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"BLACKIE and BLONDIE"

J.C. Waters tells the story of 3 Squadron Aces Al Rawlinson and Jock Perrin
in his book: "VALIANT YOUTH" (1945).

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This is a story of the remarkable parallels in the fighting life of "Blackie" - Wing Commander Alan Charles Rawlinson, D.F.C. and Bar, and of "Blondie" - Squadron Leader John Rowley Perrin, D.F.C.

They joined the R.A.A.F on the same day; they were cadet sergeants together; they were posted to the same squadron and were in the same flight; they left the Middle East, each with a bag of eight enemy planes destroyed; each shot down three on two occasions; they were flight commanders together; they were shot down within a week of each other in the same spot in the desert, and rescued by the same General.  Back home they were together leading companion squadrons on the Advanced Air-Group in New Guinea.

Rawlinson was 19 and Perrin 21 when they joined the R.A.A.F. on July 15, 1938.  That was Perrin's birthday.  Both were clerks in Melbourne offices. They met that day for the first time.  Both were State High School boys.  Rawlinson, East Melbourne Harrier Club champion in 1935-36, dark, with high cheek-bones and the quick, flashing eyes of a Bedouin.  Perrin, snowy-headed, light blue eyes in a smiling, hot-blooded, Huckleberry Finn face.  They became good companions.  It was not long before they were dubbed the Flying Twins, one called Blackie, the other Blondie.

They were together when they first drew enemy blood.  It was over Bardia when the Italian armies were being routed by Wavell in the first big push of '41.  They were leading sections when eight of their machines came up against ten enemy bombers and 45 enemy fighters.  Eight against 55.  Giving away heavy odds - as they had to in those days - held no terrors for the Australians.  Blondie, with "Woof" Arthur, belted a fighter into the sea, and Blackie, fighting from 17,000 feet down to 10,000, got a probable.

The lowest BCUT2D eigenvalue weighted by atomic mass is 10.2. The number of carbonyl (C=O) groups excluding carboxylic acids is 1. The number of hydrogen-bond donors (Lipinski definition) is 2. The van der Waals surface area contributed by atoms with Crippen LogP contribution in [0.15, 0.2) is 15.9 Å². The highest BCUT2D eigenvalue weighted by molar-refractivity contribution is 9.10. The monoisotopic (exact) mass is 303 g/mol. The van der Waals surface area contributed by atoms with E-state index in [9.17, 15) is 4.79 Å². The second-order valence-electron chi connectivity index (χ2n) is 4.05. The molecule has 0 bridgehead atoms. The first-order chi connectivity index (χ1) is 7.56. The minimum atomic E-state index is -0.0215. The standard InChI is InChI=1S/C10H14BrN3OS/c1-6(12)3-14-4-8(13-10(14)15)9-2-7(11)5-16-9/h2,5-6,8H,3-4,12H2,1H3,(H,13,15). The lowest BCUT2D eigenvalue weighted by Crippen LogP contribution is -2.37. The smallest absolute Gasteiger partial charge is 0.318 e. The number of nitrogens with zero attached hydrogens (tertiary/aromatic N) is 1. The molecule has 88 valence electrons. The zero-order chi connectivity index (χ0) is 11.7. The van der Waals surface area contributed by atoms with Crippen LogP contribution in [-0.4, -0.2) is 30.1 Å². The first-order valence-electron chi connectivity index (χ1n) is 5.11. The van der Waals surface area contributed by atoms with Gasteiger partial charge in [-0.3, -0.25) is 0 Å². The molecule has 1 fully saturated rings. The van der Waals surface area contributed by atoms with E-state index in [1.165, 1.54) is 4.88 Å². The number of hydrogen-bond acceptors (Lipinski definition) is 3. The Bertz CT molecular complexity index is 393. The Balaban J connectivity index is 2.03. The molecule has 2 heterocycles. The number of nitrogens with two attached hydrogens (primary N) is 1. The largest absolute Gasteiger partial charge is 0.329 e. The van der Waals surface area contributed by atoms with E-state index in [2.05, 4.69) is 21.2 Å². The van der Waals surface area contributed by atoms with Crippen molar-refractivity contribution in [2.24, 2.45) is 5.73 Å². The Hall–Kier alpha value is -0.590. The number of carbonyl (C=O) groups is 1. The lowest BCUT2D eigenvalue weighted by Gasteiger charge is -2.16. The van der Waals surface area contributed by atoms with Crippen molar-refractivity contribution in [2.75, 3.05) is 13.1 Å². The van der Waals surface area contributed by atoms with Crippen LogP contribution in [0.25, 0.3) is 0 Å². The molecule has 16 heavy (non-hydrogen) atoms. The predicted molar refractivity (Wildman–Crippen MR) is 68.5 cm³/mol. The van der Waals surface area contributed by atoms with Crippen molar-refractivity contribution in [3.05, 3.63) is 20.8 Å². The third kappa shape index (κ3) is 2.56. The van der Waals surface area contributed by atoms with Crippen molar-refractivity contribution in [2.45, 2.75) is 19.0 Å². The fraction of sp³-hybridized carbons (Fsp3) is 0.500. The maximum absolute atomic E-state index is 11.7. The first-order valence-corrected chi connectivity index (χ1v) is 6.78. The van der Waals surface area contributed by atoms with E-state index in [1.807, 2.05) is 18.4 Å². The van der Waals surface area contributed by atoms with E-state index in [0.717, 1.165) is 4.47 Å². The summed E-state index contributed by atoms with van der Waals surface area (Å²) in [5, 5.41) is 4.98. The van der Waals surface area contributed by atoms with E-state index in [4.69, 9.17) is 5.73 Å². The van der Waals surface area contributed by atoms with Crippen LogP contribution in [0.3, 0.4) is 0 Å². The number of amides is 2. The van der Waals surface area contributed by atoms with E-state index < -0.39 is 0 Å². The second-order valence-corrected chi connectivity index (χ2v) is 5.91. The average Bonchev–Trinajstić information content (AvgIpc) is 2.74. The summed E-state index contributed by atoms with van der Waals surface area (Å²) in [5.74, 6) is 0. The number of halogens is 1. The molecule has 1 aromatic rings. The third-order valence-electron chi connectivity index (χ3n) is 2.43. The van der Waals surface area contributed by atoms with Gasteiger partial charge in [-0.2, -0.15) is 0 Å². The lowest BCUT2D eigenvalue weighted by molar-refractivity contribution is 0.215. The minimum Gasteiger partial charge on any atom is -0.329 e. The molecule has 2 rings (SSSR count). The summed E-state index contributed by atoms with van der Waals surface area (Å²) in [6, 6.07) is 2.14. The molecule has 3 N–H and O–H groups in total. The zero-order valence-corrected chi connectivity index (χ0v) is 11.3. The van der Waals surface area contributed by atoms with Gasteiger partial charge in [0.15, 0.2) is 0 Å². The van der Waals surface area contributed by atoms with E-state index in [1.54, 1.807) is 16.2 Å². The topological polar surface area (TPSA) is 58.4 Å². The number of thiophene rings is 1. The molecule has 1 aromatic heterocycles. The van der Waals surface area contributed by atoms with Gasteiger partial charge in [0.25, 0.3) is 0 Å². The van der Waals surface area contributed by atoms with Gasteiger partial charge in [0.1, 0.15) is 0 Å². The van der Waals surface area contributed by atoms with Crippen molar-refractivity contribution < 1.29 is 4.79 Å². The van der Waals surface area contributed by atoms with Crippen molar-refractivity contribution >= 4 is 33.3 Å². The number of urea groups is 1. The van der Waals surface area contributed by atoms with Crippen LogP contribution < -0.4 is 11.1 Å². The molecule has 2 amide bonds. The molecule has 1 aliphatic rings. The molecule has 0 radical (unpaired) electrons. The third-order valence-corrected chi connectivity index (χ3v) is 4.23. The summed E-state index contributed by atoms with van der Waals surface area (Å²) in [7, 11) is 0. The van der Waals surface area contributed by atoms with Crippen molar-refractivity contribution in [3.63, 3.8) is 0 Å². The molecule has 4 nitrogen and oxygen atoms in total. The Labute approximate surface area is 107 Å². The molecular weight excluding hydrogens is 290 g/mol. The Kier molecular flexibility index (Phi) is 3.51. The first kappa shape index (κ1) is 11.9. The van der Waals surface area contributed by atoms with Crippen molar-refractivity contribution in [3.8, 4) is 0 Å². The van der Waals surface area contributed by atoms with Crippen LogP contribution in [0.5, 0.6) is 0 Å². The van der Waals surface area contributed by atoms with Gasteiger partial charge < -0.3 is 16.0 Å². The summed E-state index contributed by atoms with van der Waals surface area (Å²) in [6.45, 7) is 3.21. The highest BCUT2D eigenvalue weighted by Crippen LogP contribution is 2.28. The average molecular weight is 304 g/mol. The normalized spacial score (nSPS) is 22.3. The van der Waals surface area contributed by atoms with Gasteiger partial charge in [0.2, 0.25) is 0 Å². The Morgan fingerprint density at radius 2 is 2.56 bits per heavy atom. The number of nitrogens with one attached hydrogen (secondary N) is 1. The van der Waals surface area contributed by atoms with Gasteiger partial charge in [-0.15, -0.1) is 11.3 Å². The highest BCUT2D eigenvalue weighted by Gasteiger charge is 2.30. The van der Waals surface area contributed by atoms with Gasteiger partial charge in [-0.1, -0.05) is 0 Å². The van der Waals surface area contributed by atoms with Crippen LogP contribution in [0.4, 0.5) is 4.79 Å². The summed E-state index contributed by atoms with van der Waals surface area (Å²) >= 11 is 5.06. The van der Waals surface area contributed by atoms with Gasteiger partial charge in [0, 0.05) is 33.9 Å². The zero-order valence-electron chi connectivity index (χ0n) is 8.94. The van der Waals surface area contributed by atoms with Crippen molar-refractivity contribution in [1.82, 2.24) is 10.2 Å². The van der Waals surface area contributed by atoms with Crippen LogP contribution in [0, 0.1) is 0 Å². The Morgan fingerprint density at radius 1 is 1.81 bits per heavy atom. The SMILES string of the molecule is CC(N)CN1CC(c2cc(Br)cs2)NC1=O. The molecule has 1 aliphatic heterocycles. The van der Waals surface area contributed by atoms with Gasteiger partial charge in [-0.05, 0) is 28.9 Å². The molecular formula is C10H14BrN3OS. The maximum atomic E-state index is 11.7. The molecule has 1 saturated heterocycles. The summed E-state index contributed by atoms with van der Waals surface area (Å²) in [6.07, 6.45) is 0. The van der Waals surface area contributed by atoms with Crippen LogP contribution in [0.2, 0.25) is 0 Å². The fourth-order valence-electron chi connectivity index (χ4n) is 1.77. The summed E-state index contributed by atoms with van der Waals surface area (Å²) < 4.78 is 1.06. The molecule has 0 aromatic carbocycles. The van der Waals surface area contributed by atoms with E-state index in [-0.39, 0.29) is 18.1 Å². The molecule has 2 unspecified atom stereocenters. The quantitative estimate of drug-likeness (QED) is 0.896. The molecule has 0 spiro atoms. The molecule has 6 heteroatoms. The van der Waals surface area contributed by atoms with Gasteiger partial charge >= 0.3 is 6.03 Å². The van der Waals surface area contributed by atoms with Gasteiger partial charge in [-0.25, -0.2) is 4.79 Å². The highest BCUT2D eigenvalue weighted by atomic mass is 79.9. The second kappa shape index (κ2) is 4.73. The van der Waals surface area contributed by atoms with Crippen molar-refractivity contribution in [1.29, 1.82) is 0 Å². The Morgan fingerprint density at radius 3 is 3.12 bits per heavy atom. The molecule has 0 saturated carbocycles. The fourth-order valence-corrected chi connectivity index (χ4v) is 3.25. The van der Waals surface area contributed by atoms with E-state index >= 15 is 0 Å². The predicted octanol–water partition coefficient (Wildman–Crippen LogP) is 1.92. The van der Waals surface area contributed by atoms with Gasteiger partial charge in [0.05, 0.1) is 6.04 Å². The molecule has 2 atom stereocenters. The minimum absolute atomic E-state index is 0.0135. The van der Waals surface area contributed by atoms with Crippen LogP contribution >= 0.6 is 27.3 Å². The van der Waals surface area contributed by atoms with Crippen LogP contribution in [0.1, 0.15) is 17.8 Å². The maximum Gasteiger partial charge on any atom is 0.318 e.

Alan Rawlinson - "Gallant Gladiator" [Painting from the Frank Harding Collection.]

Not long after that, Blackie, through no fault of his own, broke away from the parallel line.  Blondie was away collecting Hurricanes.  Blackie, in a Gladiator, was forced out of a fight with Italians.  His engine cut out and he force-landed in the desert.  He got the engine going again and staggered off with dozens of shrapnel holes in wings and fuselage.  A mile from the drome the engine gave up.  He landed and walked in.

005270
1940-12-09.  GERAWLA EGYPT - THREE RAAF "GLADIATOR" PILOTS FROM NO. 3 SQUADRON
L TO R: PETER TURNBULL: JOCK PERRIN & ALLAN RAWLINSON (ALL PILOT OFFICERS).  
[
NEGATIVE BY FRANK HURLEY, AWM 005270
.]

One day in February '41, Blondie went off leading three of the new Hurricanes.  They were south of Benghazi.  Wavell's army had travelled over 400 miles in 56 days.  Blondie spotted nine German Stukas dive-bombing and strafing Australian troops.  He could not see any fighter escort.

"Too good to miss," he said.

He dived to the attack, shot down a Stuka.  Suddenly, out of the blue, swooped 15 Messerschmitt twin-engine fighters.  It was the first time they had appeared in the desert.  A few seconds, and Blondie was alone - one against 15.

Probably there was a smile on his stubborn lips.  In the colourful jargon of the air, he "got stuck into them."   He shot down one.  Then a cannon shell burst in his petrol tank.  Slightly wounded, soaked in petrol, and with the Hurricane afire, he turned furiously as a wasp on his assailant, pressed the button, and shot him down in flames.  He tried to get still another German before he crash-landed.  The Germans followed him down to strafe him. He dodged over the sand like a hare on a greyhound course and was picked up by Major-General Stan Savige of the 6th Australian Division.